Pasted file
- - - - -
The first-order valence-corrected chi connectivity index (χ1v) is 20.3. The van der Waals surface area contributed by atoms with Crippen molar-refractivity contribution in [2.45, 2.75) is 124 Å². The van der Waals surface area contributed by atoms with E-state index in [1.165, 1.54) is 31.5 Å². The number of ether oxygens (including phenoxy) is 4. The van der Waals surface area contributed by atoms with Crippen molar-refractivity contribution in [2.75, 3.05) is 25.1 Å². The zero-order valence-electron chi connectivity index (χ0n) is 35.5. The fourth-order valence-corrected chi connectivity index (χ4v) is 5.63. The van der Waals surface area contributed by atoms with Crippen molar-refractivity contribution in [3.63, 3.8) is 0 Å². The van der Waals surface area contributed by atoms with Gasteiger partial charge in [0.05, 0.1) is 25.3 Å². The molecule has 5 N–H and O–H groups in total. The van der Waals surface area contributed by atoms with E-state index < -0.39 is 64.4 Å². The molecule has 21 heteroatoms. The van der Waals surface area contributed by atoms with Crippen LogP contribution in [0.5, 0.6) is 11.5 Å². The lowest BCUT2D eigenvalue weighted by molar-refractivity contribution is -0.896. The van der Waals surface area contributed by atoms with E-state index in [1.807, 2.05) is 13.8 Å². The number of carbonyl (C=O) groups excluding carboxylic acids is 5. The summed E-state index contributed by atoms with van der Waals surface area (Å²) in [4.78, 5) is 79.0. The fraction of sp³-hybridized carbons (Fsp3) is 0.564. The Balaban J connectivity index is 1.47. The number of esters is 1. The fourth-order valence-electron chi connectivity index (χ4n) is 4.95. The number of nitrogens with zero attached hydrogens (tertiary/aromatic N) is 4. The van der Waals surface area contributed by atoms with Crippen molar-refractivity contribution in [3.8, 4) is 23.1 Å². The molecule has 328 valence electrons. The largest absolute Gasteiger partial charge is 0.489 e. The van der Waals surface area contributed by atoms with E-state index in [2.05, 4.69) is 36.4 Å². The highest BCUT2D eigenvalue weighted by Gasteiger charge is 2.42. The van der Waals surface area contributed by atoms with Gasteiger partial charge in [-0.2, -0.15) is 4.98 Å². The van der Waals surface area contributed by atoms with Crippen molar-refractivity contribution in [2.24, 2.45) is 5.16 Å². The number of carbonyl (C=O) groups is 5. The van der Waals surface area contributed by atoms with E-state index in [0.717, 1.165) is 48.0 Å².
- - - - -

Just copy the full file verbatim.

The first-order valence-corrected chi connectivity index (χ1v) is 20.3. The van der Waals surface area contributed by atoms with Crippen molar-refractivity contribution in [2.45, 2.75) is 124 Å². The van der Waals surface area contributed by atoms with E-state index in [1.165, 1.54) is 31.5 Å². The number of ether oxygens (including phenoxy) is 4. The van der Waals surface area contributed by atoms with Crippen molar-refractivity contribution in [2.75, 3.05) is 25.1 Å². The zero-order valence-electron chi connectivity index (χ0n) is 35.5. The fourth-order valence-corrected chi connectivity index (χ4v) is 5.63. The van der Waals surface area contributed by atoms with Crippen molar-refractivity contribution in [3.63, 3.8) is 0 Å². The van der Waals surface area contributed by atoms with Gasteiger partial charge in [0.05, 0.1) is 25.3 Å². The molecule has 5 N–H and O–H groups in total. The van der Waals surface area contributed by atoms with E-state index < -0.39 is 64.4 Å². The molecule has 21 heteroatoms. The van der Waals surface area contributed by atoms with Crippen LogP contribution in [0.5, 0.6) is 11.5 Å². The lowest BCUT2D eigenvalue weighted by molar-refractivity contribution is -0.896. The van der Waals surface area contributed by atoms with E-state index in [1.807, 2.05) is 13.8 Å². The number of carbonyl (C=O) groups excluding carboxylic acids is 5. The summed E-state index contributed by atoms with van der Waals surface area (Å²) in [4.78, 5) is 79.0. The fraction of sp³-hybridized carbons (Fsp3) is 0.564. The Balaban J connectivity index is 1.47. The number of esters is 1. The fourth-order valence-electron chi connectivity index (χ4n) is 4.95. The number of nitrogens with zero attached hydrogens (tertiary/aromatic N) is 4. The van der Waals surface area contributed by atoms with Crippen molar-refractivity contribution in [3.8, 4) is 23.1 Å². The molecule has 328 valence electrons. The largest absolute Gasteiger partial charge is 0.489 e. The van der Waals surface area contributed by atoms with E-state index in [2.05, 4.69) is 36.4 Å². The highest BCUT2D eigenvalue weighted by Gasteiger charge is 2.42. The van der Waals surface area contributed by atoms with Gasteiger partial charge in [-0.2, -0.15) is 4.98 Å². The van der Waals surface area contributed by atoms with Crippen molar-refractivity contribution in [2.24, 2.45) is 5.16 Å². The number of carbonyl (C=O) groups is 5. The van der Waals surface area contributed by atoms with E-state index in [0.717, 1.165) is 48.0 Å².